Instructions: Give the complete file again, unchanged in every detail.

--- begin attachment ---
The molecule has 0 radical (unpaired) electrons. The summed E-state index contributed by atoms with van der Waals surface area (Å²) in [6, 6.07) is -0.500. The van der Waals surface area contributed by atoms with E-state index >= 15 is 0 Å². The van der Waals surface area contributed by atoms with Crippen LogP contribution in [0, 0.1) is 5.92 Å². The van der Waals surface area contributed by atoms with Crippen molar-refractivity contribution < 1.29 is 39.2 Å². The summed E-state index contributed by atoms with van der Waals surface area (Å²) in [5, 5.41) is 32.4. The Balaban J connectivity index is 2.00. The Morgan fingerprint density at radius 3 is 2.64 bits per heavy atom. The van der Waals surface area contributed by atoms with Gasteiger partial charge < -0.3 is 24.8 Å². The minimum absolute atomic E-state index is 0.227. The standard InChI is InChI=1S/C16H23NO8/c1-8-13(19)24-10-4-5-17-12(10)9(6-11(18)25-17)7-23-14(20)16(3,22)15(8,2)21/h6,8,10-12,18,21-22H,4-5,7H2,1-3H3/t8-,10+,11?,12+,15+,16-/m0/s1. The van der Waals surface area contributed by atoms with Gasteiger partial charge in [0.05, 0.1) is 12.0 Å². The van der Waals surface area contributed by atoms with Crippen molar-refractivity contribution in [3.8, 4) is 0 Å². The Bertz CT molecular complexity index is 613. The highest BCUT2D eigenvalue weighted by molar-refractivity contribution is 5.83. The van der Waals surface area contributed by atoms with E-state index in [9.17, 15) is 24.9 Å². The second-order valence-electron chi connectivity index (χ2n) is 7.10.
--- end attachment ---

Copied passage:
The molecule has 0 radical (unpaired) electrons. The summed E-state index contributed by atoms with van der Waals surface area (Å²) in [6, 6.07) is -0.500. The van der Waals surface area contributed by atoms with E-state index >= 15 is 0 Å². The van der Waals surface area contributed by atoms with Crippen LogP contribution in [0, 0.1) is 5.92 Å². The van der Waals surface area contributed by atoms with Crippen molar-refractivity contribution < 1.29 is 39.2 Å². The summed E-state index contributed by atoms with van der Waals surface area (Å²) in [5, 5.41) is 32.4. The Balaban J connectivity index is 2.00. The Morgan fingerprint density at radius 3 is 2.64 bits per heavy atom. The van der Waals surface area contributed by atoms with Gasteiger partial charge < -0.3 is 24.8 Å². The minimum absolute atomic E-state index is 0.227. The standard InChI is InChI=1S/C16H23NO8/c1-8-13(19)24-10-4-5-17-12(10)9(6-11(18)25-17)7-23-14(20)16(3,22)15(8,2)21/h6,8,10-12,18,21-22H,4-5,7H2,1-3H3/t8-,10+,11?,12+,15+,16-/m0/s1. The van der Waals surface area contributed by atoms with Gasteiger partial charge in [0.05, 0.1) is 12.0 Å². The van der Waals surface area contributed by atoms with Crippen molar-refractivity contribution in [3.8, 4) is 0 Å². The Bertz CT molecular complexity index is 613. The highest BCUT2D eigenvalue weighted by molar-refractivity contribution is 5.83. The van der Waals surface area contributed by atoms with E-state index in [9.17, 15) is 24.9 Å². The second-order valence-electron chi connectivity index (χ2n) is 7.10.